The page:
29 June 2016Add to My Folder
Encourage your children to discover new worlds this summer with these hand-picked reading lists.
Where do you want to go?
As the summer holidays approach, we are often asked to start thinking about two questions: where do you want to go and what would you like to do? But for many, the opportunities to actually get away and travel the world are limited. By reading a good book, children can transport themselves, through the combined imaginations of author and reader, to anywhere they choose, real or fantastical.
This article includes lists of books for Primary children that promise to transport them on some exciting travels. The lists include recommended books, old and new, that focus on travelling to real or fantasy places and are divided into KS1, lower KS2 and upper KS2 age groups.
The suggested books and the accompanying worksheets should help children to keep actively enjoying books over the long summer holidays and also widen their perspective and understanding of the world around them, both near and far. Use the book report templates below to add structure to summer reading.
You might also find this free make-at-home passport useful for children to record the places they’ve travelled to in their reading. Once they’ve started checking places off their lists, they can cut out the stamps included in the passport pack and glue them in. We’ve left space to write on each stamp where they’ve travelled that week – whether it’s Narnia, the circus or the wild plains of Africa!
Many children will be encouraged to read in the holidays through The Big Friendly Read Summer Reading Challenge 2016, which this year is linked up with the year-long Roald Dahl 100 celebrations. The reading challenge is organised by libraries across the country at what is the busiest time of year for them – the summer holidays. Learn more about this exciting scheme here.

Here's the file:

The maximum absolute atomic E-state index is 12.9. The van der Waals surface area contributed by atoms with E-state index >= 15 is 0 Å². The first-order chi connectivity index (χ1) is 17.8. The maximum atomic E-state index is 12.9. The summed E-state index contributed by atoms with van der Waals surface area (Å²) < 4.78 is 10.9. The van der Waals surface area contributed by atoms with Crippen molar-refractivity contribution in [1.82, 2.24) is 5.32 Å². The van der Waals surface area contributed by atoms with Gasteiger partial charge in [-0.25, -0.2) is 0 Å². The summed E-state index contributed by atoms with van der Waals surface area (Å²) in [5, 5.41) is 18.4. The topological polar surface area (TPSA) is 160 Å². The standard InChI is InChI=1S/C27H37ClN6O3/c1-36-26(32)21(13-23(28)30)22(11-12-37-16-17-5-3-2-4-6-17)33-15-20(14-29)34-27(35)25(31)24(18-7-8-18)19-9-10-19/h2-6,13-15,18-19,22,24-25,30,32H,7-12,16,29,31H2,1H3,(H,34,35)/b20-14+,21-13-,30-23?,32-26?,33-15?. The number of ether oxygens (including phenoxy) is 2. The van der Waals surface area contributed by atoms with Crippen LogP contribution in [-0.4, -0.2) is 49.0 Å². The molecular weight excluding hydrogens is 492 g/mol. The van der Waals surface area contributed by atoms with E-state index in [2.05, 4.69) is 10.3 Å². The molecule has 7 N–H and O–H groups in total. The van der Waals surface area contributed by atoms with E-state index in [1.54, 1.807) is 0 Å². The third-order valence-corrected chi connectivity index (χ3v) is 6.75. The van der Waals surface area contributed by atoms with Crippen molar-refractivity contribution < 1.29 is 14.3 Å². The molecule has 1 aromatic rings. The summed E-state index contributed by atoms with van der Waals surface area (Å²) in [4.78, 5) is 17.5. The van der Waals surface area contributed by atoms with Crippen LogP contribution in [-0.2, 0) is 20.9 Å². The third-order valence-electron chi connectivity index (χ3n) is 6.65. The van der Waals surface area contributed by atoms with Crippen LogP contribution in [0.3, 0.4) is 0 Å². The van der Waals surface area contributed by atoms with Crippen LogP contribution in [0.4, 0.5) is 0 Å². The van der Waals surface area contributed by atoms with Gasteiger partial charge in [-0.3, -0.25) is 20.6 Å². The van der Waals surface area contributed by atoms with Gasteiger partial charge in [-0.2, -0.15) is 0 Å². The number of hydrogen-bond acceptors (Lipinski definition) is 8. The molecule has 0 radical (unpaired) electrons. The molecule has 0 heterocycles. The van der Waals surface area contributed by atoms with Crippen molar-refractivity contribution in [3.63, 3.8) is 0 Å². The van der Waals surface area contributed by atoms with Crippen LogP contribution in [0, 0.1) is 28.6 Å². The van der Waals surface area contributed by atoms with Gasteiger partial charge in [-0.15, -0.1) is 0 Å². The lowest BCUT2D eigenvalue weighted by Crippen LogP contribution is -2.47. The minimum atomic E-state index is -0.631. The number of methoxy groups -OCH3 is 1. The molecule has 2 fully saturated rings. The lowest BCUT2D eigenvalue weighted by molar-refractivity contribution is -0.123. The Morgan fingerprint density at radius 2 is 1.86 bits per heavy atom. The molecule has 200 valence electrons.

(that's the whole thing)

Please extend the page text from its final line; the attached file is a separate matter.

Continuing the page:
Lost and Found by Oliver Jeffers
Oliver finds a lost penguin on his doorstep and decides to return him to the South Pole. The ensuing story of travel and friendship is moving and compassionate.
- The story has no direct speech. Ask the children to think about what characters might say at different points of the story and ask them to write it in speech bubbles.
- Write an alternative story with a different animal and a different country of destination such as a sloth in the rainforest.
- Invite the children to find out as much as they can about the South Pole.
Meerkat Mail by Emily Gravett
Sunny the Meerkat decides to leave his family in the Kalahari desert and move to visit his mongoose cousins in other lands. It’s a great story for looking at habitats, travel and sending postcards.
- Invite an animal specialist such as Pete at safaripete.co.uk to visit your school and bring in Talluah his Meerkat.
- Draw, write and send some postcards about your part of the world.
- Invite the children to send postcards to school while they are away on holiday.
- Ask children to find out about different animal habitats.
The Snail and the Whale by Julia Donaldson
A tiny snail wants to see the world, so he hitches a lift on the tail of a giant whale. They go on an amazing journey together past icebergs and volcanoes, and meet sharks and penguins until snail has to save his friend the whale!
- Ask the children to find out about the habitats of different animals in the story.
- There are lots of rhymes in this story. Ask the children to find the rhyming words and then think of more rhymes to go with them.
- The whale sings a song to the snail. Listen to some whale songs on YouTube. Can the children write their own words and a tune for the whales to sing?
How to make an Apple Pie and See the World by Marjorie Priceman
This imaginative book takes the reader around the world to collect the ingredients to make a delicious apple pie. Visit Italy to buy semolina wheat, hijack a cow in England to get fresh milk, and pick juicy apples in Vermont.